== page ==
It wasn’t entirely unexpected. My consultant and other doctors had been trying a series of other treatments to help me for ages, but now that I had stopped growing it was decided that it might be time to consider some operations. So, off I went for something called a gait analysis where the way I moved would be thoroughly analysed at a special clinic, after which a report would be complied suggesting what they thought would be the best course of action. After the tests, my family and I all talk of “ifs” and “maybes”, but really we all knew it was a case of “when”.

Thankfully when the results did come through, the doctor who was dealing with this part of my treatment called us at home first to deliver the news and asked us if we could attend an appointment. Like I said, I burst into tears. I felt like I’d failed for being the one that allowed my knees to twist in the first place. Then, I felt ashamed for crying because I knew that I wouldn’t be out of action for all than long, and I was already so much better off than so many others. I felt all this within the space of about a minute. Then came hugs from both my parents who told me that it was perfectly normal to feel both of these things, and that was why the doctor had let us know so that we could have some time to deal with the idea.

Like a good girl I sat and came up with a list of questions to take the appointment but really the answers wouldn’t have made a difference. I already knew that I was going to agree to whatever they thought was best for me. I couldn’t deny that my aches and pains had got worse over the last couple years. Because of how I was standing I was getting migraines that I was given pain killers for and, at the around the time the I first began meeting with the man who was to be my surgeon, I was having intensive physio on my shoulders. It wasn’t just about my legs anymore and if someone was offering me a way to make the things a bit better I was taking it.

The next couple of months passed by in a whizz of appointments and a blur of revision. I was due to take my GCSE exams (the ones you take at the end of highschool) in the summer so that had to be my main focus. In fact I didn’t really think about my operations at all for ages. Then, one day, in the middle of one of my science papers, it hit me. Oh, God, two more to go then I’m going into hospital in two weeks PANIC!!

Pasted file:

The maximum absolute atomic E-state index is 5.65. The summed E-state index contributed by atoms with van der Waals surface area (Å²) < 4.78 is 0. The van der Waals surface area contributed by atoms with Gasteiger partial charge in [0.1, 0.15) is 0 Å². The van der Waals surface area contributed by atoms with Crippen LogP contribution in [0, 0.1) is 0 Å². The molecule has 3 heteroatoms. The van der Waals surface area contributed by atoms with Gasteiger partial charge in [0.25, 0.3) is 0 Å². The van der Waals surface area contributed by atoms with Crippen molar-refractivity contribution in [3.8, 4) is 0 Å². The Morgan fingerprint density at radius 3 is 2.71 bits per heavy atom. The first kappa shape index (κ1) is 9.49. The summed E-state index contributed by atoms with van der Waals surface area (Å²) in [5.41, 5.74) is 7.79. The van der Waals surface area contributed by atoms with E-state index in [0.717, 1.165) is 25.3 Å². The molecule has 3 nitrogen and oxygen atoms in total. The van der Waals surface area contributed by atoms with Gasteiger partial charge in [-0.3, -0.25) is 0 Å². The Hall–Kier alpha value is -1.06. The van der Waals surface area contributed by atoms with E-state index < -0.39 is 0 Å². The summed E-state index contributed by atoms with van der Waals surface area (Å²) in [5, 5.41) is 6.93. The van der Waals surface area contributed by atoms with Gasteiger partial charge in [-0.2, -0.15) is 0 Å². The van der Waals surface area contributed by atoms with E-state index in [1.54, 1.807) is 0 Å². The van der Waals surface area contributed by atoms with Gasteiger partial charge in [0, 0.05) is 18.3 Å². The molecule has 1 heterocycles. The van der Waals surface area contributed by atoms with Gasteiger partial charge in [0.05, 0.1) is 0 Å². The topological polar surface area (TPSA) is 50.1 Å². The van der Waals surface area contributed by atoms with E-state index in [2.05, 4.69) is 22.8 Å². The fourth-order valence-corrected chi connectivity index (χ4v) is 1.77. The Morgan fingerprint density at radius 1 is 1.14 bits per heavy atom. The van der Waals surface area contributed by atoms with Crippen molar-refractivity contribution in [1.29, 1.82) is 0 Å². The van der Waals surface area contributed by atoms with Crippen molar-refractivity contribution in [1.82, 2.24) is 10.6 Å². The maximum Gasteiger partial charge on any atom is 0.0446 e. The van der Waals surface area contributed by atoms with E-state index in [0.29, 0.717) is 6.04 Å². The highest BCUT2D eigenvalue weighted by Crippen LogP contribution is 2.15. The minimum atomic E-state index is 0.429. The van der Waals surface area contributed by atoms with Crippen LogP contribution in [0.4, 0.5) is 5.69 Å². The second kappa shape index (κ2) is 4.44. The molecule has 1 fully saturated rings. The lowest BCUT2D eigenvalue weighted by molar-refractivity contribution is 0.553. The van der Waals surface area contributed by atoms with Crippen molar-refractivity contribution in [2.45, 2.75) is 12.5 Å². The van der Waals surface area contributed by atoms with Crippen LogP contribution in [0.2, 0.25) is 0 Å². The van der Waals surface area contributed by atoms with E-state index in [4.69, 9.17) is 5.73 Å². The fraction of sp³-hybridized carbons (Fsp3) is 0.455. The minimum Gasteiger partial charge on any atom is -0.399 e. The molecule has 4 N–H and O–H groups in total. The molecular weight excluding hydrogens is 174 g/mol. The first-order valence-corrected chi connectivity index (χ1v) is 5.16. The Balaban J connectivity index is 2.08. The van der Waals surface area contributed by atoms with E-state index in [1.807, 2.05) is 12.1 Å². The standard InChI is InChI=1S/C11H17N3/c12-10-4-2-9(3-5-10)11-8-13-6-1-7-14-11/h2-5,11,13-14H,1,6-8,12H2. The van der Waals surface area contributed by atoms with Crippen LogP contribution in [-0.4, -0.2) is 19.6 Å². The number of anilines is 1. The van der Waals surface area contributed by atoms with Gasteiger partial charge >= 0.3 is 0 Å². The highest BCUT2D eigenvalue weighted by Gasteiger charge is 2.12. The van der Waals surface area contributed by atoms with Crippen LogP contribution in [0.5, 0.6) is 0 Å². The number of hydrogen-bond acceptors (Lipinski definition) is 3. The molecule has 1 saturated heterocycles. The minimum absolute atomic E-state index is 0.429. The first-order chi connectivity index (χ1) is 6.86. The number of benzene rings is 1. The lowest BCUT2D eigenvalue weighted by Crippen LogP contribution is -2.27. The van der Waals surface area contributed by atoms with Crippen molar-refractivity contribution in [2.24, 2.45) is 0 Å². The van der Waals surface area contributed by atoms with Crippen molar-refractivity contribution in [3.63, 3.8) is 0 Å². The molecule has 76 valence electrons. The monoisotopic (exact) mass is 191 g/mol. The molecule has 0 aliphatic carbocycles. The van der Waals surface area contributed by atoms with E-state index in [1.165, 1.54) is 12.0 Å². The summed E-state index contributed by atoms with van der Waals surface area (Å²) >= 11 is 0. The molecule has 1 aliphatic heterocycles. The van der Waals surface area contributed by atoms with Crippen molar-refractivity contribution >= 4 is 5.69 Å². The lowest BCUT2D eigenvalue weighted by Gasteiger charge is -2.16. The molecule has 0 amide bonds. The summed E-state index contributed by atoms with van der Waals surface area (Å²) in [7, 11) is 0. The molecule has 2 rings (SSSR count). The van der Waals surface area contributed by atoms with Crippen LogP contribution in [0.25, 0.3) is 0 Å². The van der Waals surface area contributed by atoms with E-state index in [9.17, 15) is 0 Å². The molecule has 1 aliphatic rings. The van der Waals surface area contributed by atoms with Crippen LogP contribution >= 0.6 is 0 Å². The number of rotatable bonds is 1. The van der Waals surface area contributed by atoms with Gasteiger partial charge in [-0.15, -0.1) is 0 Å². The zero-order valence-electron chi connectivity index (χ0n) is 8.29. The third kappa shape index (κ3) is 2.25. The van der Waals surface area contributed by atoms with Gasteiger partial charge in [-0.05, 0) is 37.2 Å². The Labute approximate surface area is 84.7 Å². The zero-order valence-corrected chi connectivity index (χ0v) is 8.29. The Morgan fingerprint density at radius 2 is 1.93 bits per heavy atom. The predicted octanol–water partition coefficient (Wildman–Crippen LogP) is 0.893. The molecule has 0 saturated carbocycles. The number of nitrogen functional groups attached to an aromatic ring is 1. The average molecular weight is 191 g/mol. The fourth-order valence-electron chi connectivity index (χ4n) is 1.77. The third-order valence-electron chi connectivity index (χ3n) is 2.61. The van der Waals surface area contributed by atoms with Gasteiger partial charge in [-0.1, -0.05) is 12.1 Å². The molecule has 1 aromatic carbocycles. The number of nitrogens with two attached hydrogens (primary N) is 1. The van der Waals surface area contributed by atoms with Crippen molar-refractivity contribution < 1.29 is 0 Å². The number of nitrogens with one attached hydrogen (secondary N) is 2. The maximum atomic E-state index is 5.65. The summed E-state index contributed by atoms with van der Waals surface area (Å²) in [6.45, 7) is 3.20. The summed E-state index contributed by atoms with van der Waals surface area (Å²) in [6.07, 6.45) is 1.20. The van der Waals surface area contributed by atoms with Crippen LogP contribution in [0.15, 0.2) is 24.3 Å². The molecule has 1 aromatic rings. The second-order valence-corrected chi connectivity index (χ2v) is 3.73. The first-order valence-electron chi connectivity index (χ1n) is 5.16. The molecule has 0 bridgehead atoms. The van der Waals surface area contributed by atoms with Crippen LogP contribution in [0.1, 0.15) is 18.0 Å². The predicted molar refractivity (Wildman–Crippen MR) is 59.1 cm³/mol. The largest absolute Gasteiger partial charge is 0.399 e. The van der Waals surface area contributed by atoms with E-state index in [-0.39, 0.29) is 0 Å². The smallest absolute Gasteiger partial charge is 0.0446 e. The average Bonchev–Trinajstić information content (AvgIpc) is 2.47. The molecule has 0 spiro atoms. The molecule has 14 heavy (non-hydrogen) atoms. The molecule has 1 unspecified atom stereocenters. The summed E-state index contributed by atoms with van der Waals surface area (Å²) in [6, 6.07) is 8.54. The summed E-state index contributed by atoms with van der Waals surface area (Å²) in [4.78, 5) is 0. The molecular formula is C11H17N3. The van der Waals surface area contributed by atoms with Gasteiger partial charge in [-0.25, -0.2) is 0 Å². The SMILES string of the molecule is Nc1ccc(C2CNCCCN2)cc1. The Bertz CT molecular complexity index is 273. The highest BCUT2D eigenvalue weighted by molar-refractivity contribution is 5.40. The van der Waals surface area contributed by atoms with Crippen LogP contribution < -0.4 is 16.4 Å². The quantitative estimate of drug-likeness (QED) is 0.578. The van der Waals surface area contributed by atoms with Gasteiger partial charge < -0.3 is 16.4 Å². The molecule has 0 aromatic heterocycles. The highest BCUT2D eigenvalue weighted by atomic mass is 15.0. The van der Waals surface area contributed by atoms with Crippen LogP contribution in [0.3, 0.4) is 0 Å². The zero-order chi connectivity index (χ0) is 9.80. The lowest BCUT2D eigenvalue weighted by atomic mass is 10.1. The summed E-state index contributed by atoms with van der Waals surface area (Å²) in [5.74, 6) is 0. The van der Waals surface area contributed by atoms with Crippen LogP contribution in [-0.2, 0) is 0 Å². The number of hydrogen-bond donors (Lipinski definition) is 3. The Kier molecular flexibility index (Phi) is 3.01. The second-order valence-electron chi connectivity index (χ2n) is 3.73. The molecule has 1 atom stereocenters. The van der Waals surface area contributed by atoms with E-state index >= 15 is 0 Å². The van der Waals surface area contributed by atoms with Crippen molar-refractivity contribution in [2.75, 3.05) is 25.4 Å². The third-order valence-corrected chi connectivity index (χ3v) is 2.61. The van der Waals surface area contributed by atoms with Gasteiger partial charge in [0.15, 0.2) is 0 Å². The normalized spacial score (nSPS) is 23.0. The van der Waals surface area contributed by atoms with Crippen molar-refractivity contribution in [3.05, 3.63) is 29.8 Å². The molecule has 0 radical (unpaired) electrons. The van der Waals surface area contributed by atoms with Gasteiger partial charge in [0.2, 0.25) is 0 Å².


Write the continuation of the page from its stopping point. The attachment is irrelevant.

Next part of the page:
Somehow, I still passed the exam.

If I’m honest the enormity of what I’d agreed to didn’t really hit me until I had an appointment with an occupational therapist at the hospital about getting the house ready for my new needs. There were talks of installing a ramp for my wheelchair, and providing us with a remote control bed that would go in our dining room, which would be my room for the next few months because I wouldn’t be able to get up the stairs. This also meant that I wouldn’t be able to get upstairs to use the loo either. Great. That would mean I’d be using a commode for most of the time. I’ll let  you fill in the blanks on that one yourselves.

This didn’t make me feel better.

I spent the rest of the day apologising. It was then that I realised what I’d signed my family up for too. Oddly enough, they didn’t look anywhere near as repulsed at my impending inability to reach the toilet as I did. They just wanted me to do what I thought was best.

That day, I realised just how awesome they all really are.

Thank goodness for my walk-in shower

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My walk-in shower

When I woke up this morning I was a zombie, there really is no other way to describe it other than that. My legs and back had decided that last night they were going to Tag Team against me and ache so much that they would keep me awake most of the night. Next time they plan on doing this, I hope they tell me so I can have an afternoon nap first. Despite their best efforts I think I managed t catch somewhere between three to four hours of Zs  which is not so great –especially when one of those blissful hours was between 7:30 and 8:30 this morning. I’d have loved at least another half an hour but I have lots to do today so I didn’t really have a choice but it suck it up and get on with it. All I can say is, thank goodness I have a walk-in shower.

For a long time, showering was something that my mum had to help me with because we didn’t get the wet-room installed until I was around 17 or 18.  From the age of around 15 I had other things that would help me to get washed by myself including a swivel bather and a bath board, but before that mum had to lift me in and out of our bath shower, and stay there with me to make sure I did slip. This did happen a couple of times though, given that my balance is less than good, especially on a bad day, and it also meant that my daily wash was done whenever mum could fit it in around all the other household chores. Now I can do it whenever I like, which is something I will never take for granted. It takes some pressure off my mother too. I’m grateful that she used to help me all the time (she still does wih some things) but I’m sure this is one thing she’s quite happy about not having to do anymore.

Thanks to the wet room I can just stroll in (quite literally) whenever I like, plonk myself down on the seat and stay there until my aches and pains have gone away, or until I feel human enough to bother facing the day. It works too. My legs aren’t as bad as they were first thing today, I’m half-awake and I’m sitting here writing this post. Not bad, eh?

Like most things in life, getting the wet room installed was a trade off. It meant that we had to get our bath taken out which was really useful on the days that I was stiff and the shower doesn’t work quite so well for that, but at least I have my independence. There is the odd day that it decides to get blocked and flood, but the bathroom is designed to handle the water. It just means we have to do the mopping up afterwards.